I enjoyed Anne-Laure Le Cunff’s recent article on slowness for Ness Labs. She explores the benefits of slowing down, reminding us that faster is not always (often?) better:
It may seem counterintuitive, but slowing down can be a faster way to achieve your goals. Fighting our urge to live and work faster can lead to clearer thinking, deeper connections, and better mental health.
She tells us that by slowing down we can build three key pillars to rely on in both life and work. These are:
Slowing down will help you make better decisions, connect deeper with people, have more meaningful experiences, all while improving your mental well-being by avoiding burnout. You may go slower, but you will go further.
She writes about the need to add slowness to all areas of our life. From how we eat to how we think about the clothes we wear. And she encourages the use of self-reflection as a powerful aid to this process:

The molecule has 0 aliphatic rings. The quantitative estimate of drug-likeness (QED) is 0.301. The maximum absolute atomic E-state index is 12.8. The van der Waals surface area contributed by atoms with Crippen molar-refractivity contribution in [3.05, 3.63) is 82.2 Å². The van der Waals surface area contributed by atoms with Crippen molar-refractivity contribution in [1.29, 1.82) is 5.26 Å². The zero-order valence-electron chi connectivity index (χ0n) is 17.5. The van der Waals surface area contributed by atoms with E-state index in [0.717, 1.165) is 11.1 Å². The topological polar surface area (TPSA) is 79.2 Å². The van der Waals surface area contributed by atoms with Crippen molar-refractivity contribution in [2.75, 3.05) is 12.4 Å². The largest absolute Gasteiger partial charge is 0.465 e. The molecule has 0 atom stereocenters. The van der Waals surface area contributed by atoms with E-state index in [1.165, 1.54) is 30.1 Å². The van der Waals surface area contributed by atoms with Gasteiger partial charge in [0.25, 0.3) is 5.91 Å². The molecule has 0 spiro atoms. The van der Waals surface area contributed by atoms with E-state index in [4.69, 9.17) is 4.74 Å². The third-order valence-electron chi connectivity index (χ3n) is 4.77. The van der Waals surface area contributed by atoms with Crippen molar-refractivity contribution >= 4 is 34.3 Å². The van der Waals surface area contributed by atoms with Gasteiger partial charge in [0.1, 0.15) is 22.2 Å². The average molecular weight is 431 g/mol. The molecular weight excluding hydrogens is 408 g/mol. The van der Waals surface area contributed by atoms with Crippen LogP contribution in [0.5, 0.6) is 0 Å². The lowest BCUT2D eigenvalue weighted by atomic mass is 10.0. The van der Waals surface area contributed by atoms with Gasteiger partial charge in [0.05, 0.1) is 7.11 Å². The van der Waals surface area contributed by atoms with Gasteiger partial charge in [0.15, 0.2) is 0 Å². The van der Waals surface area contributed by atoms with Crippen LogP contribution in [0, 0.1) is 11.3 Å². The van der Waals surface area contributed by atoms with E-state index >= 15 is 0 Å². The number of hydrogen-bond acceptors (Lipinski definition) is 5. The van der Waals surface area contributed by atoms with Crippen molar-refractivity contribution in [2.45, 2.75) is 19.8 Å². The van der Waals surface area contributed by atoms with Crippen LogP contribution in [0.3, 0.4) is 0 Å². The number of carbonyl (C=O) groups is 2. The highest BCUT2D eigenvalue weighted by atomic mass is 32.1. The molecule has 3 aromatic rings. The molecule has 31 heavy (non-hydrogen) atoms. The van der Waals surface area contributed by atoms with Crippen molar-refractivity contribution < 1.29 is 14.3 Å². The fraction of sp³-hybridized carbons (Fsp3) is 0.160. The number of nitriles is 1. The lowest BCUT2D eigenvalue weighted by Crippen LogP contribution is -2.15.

Whatever area of your life you are targeting, making space for self-reflection is crucial. Helpful methods to slow down include journaling, meditation, and taking breaks. Speed may sometimes be a goal in and of itself, but it should be an intentional goal rather than an automatic need to “keep up” with others.
For me, it’s not always that I’m going too fast. It can simply be that I’m moving forwards without much deeper thought. Making room to be more thoughtful about how I live and work is what’s key.